By Amanda Gardner
THURSDAY, Oct. 15 (HealthDay News) --
The closer you live to nature, the healthier you're likely to be.
For instance, people who live within 1 kilometer of a park or wooded area experience less anxiety and depression, Dutch researchers report.
The findings put concrete numbers on a concept that many health experts had assumed to be true.
"It's nice to see that it shows that, that the closer humans are to the natural environment, that seems to have a healthy influence," said Dr. David Rakel, director of integrative medicine and assistant professor of family medicine at the University of Wisconsin School of Medicine and Public Health.
One previous study had noted fewer health inequalities between rich and poor people in areas with lots of green space, and other studies have echoed these health benefits. But much of this research had relied on people's perceptions of their physical and mental health.
This new objective look at the matter involved scouring medical records of 345,143 people in Holland, assessing health status for 24 conditions, including cardiovascular, respiratory and neurological diseases. This information was then correlated with how much green space was located within 1 kilometer and 3 kilometers of a person's postal code.
People living in more urban environments had a higher prevalence of 15 of the 24 conditions, with the relationship strongest for anxiety disorder and depression.
In areas with only 10 percent of green space, about 2.6 percent of people experienced anxiety disorders, compared to 1.8 percent of people in areas with 90 percent green space. The disparity was evident for depression as well -- 3.2 percent of people living in more urbanized areas had depression versus 2.4 percent of those in more rural areas.
The health benefits were evident only when the green acres were within a kilometer, not at the 3 kilometer perimeter, except for anxiety disorders, gastrointestinal digestive disorders and so-called medically unexplained physical symptoms, the researchers said.
Children and poor people suffered disproportionately from lack of green acres, the researchers found.
The study findings were published online Thursday in the Journal of Epidemiology and Community Health.
Any number of factors could account for the benefits of green space, experts said.
More natural sunlight, for instance, has been linked with a lower incidence of Seasonal Affective Disorder (SAD) and other benefits.
"If patients in hospitals have direct exposure to sunlight through a window or natural sunlight, hospital stays are shorter and patients have less complications," Rakel said. "That's been well-established.
More light also means more vitamin D in the skin, which has been found to elevate mood and improve muscle strength, he added.
And fresh air, obviously, has a benefit as well, as do the exercise opportunities that come with more open space.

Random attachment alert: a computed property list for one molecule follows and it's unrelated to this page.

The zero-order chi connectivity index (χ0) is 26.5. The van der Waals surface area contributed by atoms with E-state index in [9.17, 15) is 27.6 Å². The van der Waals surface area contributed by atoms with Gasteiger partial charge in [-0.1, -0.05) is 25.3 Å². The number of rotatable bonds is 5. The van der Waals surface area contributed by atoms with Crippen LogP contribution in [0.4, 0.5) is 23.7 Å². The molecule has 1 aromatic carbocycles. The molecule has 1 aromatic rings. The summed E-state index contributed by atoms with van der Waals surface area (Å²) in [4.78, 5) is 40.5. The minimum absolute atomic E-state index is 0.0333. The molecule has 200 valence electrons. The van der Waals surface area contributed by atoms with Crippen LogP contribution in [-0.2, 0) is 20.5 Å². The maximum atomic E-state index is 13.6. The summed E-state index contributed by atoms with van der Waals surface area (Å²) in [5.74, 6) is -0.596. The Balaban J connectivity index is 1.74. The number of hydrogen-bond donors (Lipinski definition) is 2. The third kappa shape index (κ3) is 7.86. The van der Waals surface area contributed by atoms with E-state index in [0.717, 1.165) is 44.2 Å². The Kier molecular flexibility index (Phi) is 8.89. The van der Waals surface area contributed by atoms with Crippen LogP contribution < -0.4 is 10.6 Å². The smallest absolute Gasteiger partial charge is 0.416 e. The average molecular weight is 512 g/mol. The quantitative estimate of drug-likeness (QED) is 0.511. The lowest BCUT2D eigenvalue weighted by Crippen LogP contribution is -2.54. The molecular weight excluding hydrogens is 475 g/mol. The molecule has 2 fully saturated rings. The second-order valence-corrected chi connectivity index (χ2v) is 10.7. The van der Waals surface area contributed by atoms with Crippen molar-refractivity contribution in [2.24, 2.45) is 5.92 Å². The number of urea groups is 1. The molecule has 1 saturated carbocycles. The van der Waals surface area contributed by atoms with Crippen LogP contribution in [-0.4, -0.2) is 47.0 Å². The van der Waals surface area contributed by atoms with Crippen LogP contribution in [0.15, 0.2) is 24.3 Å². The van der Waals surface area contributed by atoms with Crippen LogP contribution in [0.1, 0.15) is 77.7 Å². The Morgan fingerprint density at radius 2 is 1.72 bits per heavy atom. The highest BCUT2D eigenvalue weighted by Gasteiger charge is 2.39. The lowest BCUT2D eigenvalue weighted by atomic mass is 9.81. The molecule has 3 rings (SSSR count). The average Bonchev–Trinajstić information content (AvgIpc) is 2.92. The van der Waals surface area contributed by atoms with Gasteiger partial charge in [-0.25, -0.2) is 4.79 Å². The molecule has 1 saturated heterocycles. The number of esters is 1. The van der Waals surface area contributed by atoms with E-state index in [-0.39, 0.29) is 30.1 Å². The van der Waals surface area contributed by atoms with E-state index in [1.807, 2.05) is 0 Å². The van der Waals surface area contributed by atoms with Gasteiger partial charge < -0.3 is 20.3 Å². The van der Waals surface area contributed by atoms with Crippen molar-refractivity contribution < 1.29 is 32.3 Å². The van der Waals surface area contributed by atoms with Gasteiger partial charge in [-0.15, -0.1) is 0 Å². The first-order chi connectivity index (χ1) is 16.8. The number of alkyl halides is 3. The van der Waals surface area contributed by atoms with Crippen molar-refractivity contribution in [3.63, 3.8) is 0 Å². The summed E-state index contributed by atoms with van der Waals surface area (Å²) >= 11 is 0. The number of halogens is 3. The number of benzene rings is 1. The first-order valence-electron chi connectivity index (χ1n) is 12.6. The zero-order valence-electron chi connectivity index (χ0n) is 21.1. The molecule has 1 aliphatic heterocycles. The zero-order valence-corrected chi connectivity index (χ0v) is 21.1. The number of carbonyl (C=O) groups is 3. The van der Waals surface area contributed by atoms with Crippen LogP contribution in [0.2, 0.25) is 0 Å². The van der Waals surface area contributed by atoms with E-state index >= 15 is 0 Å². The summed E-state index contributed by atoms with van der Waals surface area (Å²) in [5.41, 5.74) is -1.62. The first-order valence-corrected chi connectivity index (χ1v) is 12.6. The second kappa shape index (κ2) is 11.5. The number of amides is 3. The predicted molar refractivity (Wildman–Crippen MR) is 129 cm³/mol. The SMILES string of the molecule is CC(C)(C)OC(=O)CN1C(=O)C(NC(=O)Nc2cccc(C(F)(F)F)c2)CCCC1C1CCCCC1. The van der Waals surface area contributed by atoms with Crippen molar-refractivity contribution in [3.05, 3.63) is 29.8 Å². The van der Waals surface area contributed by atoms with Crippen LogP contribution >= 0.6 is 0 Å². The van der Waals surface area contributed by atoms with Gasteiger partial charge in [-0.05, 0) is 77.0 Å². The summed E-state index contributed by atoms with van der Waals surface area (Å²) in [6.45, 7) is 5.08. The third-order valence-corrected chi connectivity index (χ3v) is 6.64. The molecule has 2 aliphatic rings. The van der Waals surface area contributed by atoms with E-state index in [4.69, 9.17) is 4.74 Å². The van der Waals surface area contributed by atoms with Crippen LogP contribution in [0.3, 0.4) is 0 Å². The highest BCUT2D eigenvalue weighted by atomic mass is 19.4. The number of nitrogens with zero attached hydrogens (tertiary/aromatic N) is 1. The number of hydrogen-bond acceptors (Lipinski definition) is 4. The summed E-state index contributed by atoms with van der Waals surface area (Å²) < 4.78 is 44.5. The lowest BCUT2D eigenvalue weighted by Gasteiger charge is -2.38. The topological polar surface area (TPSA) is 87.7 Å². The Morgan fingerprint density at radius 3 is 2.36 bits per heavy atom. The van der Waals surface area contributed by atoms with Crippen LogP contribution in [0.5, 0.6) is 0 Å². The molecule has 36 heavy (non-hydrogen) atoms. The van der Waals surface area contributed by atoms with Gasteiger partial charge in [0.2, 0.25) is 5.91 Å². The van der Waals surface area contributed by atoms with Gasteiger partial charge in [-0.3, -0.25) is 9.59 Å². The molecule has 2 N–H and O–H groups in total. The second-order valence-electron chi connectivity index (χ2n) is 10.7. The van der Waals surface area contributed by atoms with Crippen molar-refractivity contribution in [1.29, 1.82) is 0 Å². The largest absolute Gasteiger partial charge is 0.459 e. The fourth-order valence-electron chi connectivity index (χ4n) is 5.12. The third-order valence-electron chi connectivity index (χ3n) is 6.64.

But much of the relief may come from the simple ability to de-stress.
"If we're in a busy street with more technology and artificial things, we're going to be multi-tasking more, which prevents us from focusing on one thing," Rakel said. "In this day and age, we really need some sort of centering practice. We need to get our mind out of its own stories and focus on something that's pure. Nature is a beautiful example of that -- it's the way things were meant to be."
This study has "implications not only for city planning but also for indoor design and architecture," said Richard Ryan, professor of psychology, psychiatry and education at the University of Rochester Medical Center. But the benefit is proportional to how much people pay attention to nature, he said.
"If they're in their heads and not paying attention, it doesn't do them much good," said Ryan, co-author of a recent study report that people who are exposed to natural elements are more socially oriented, more generous and value community more. Another experiment he was involved in found that people who spent time outdoors had more vitality and energy.
More green space may also be a way for whole communities to become healthier.
"As health-care costs spiral out of control, it behooves us to think about our green space in terms of preventive health care," said Dr. Kathryn J. Kotrla, associate dean and chair of psychiatry and behavioral science at Texas A&M Health Science Center College of Medicine Round Rock campus. "This highlights very clearly that our Western notion of body-mind duality is entirely false. The study shows that we are a whole organism, and when we get healthy that means our body and our mind get healthy."
(SOURCES: David Rakel, M.D., director, integrative medicine, and assistant professor of family medicine, University of Wisconsin, Madison; Kathryn J. Kotrla, M.D., associate dean and chair of psychiatry and behavioral science, Texas A&M Health Science Center College of Medicine Round Rock campus; Richard Ryan, Ph.D, professor of psychology, psychiatry and education, University of Rochester Medical Center, Rochester, N.Y.; Oct. 15, 2009, Journal of Epidemiology and Community Health, online)